We'd gone to the chocolate museum in Bruges (mostly for the gift shop) and somewhere in the exhibition there had been mention of how hot chocolate became the favourite hot beverage of the upper classes. I remembered Amber having her morning cup of chocolate, and somehow that one line in the museum made me think of all the decadance and luxury of Restoration England and I wanted to read Forever Amber again. I was prepared to chase it across a sizeable chunk of Europe if I had to, but I wasn't hopeful that I'd find it in Shakespeare and Company in Paris (our next and last stop).

English Books and Tea had a copy, and so cheap that I didn't have to feel bad about my plan to leave it behind in Paris for some unsuspecting reader to find.

This was a good start. It got better when the owner (a lovely man called Christian Potter, which is a brilliant name for a bookshop owner) made a joke about me buying it. I assured him it was very historically accurate. Honest.

And an hour later, we were still sitting there chatting, two or three books to the good and with several cups of decent English tea in us, heads full of book recommendations.

And a year and a half later, I'm finally getting around to passing on the recommendation. Sometimes I'm so crap I scare myself. . .

Thursday, March 11, 2010

Bedside Books

I was talking to a friend of mine recently about what makes the ideal bedtime book.

Many of you know about my small Jodi Picoult problem (she has a new book out now, it's about Aspergers and it has cops in it and it got good reviews - can't wait to read it). I can't read anything too gripping before bed, because I just stay up half the night. Equally, I don't want something so boring that my mind wanders and I lie there compiling laundry lists and obsessing about whether I have any right to try to be novelist when I can't reliably spell 'necessary.'

For these reasons, I have a few great books to read last thing at night, and I thought I'd share them. They all have the advantage of being really good. Books of short stories are good, poetry is good if that's your thing, but everyone needs extra book suggestions now and again.

Restoration London, by Liza Picard.

Liza Picard writes about the parts of history no one ever thinks to write about - did people wear makeup? Did they keep pets? How did they brush their teeth? It's thanks to her I know that women in 1600s Britain probably had better teeth than me. The book is organised in broad thematic sections, broken up into small, short chapters that are easy to read, interesting and over quickly so you can opt out anytime. She also has a book about Victorian London which I've promised myself as a treat when I finish my WIP.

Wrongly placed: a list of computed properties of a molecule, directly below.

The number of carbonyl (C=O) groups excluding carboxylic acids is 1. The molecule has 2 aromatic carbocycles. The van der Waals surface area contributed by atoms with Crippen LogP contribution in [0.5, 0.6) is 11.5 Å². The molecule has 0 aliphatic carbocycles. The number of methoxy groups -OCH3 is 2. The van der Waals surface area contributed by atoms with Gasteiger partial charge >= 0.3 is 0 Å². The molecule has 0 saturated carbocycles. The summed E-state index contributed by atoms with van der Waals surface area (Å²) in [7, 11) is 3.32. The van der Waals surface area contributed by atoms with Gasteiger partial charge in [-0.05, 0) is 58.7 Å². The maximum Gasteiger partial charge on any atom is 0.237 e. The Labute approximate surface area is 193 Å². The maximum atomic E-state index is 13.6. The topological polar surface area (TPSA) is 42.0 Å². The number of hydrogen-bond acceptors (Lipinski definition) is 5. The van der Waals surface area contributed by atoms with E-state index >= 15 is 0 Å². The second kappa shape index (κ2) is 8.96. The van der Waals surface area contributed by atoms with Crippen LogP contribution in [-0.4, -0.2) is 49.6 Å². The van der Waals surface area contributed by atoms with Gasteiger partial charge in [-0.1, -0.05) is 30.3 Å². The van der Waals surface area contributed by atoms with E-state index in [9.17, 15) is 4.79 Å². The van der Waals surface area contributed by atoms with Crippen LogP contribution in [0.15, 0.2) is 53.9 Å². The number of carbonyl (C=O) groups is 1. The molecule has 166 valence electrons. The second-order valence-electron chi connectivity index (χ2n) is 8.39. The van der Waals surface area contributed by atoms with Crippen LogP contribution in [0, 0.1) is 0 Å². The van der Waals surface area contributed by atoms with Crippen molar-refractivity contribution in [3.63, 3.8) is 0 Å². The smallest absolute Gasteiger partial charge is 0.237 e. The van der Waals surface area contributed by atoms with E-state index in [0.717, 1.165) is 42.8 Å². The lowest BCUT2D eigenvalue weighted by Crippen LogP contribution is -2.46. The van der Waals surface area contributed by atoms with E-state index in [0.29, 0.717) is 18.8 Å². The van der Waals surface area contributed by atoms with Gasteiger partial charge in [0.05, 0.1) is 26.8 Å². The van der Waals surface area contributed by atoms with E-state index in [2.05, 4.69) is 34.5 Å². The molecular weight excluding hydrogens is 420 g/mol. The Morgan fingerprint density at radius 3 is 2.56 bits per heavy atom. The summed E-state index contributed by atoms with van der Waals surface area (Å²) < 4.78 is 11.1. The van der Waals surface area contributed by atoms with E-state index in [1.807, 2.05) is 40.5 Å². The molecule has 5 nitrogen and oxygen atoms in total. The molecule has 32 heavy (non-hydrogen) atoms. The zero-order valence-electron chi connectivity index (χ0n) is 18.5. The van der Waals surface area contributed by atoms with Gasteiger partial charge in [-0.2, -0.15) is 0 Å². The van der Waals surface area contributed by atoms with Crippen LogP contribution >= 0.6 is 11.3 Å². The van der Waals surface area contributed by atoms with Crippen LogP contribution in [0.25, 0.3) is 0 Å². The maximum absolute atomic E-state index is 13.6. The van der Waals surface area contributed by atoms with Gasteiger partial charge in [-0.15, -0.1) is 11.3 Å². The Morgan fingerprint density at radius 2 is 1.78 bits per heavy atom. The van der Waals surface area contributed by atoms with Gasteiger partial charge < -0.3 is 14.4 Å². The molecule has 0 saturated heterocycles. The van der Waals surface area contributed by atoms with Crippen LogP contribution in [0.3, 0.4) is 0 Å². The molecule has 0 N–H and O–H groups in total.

Made In America, by Bill Bryson.

I love Bill. I love him so much that people have been known to ban me from mentioning him. Made In America seeks to explain where Americanisms come from - who was the real McCoy,what was the $64,000 question, what does OK actually mean, at what point did photographer become the term preferred over photographist.

The Oxford Dictionary of Quotations

I shouldn't even need to explain this one, but it isn't as engaging as the others on the list. Good for when you're really tired.

Live Alone and Like It, by Marjorie Hillis

This is a very girly choice. Marjorie Hillis wrote her book in the 1930s, when a growing number of women in America were taking entry-level jobs in cities rather than sitting around waiting to get married. This is how to cope with living alone. The idea is to do it fabulously. I've never lived alone, and the ethos is a little lost on me because I'm kind of a slob, but she is lovely and entertaining to read and has those nice short chapters I keep evangelising about. One of them is called 'A Lady and her Liquor.'

84 Charing Cross Road, by Helene Hanff.

One of my all-time comfort books. This series of letters between a book-loving New Yorker and the staff of a London second-hand bookshop is just adorable, and it's always easy to stop reading letters whenever you fancy. It's usually packaged in a volume with The Duchess of Bloomsbury Street, which is a nice light travelogue and a good bedtime book in its own right.

Sunday, March 7, 2010

Says Who?


I started typing this post and somehow hit the wrong key and published it with just a subject line reading 'Says who?' with no blog post to follow. I took it down immediately, of couse.

So a blog post entitled 'Says Who' popped up and vanished again within less than a minute. I think I have a shot at the Turner Prize with this, it is daringly postmodern.

Ahem.

Anyway, the actual blog post is probably going to be very anti-climactic and a bit rubbish after the drama of my false start. But no matter, I don't usually let that stop me.

I went to see a play recently - Brian Friel's Faith Healer in the Gate Theatre in Dublin.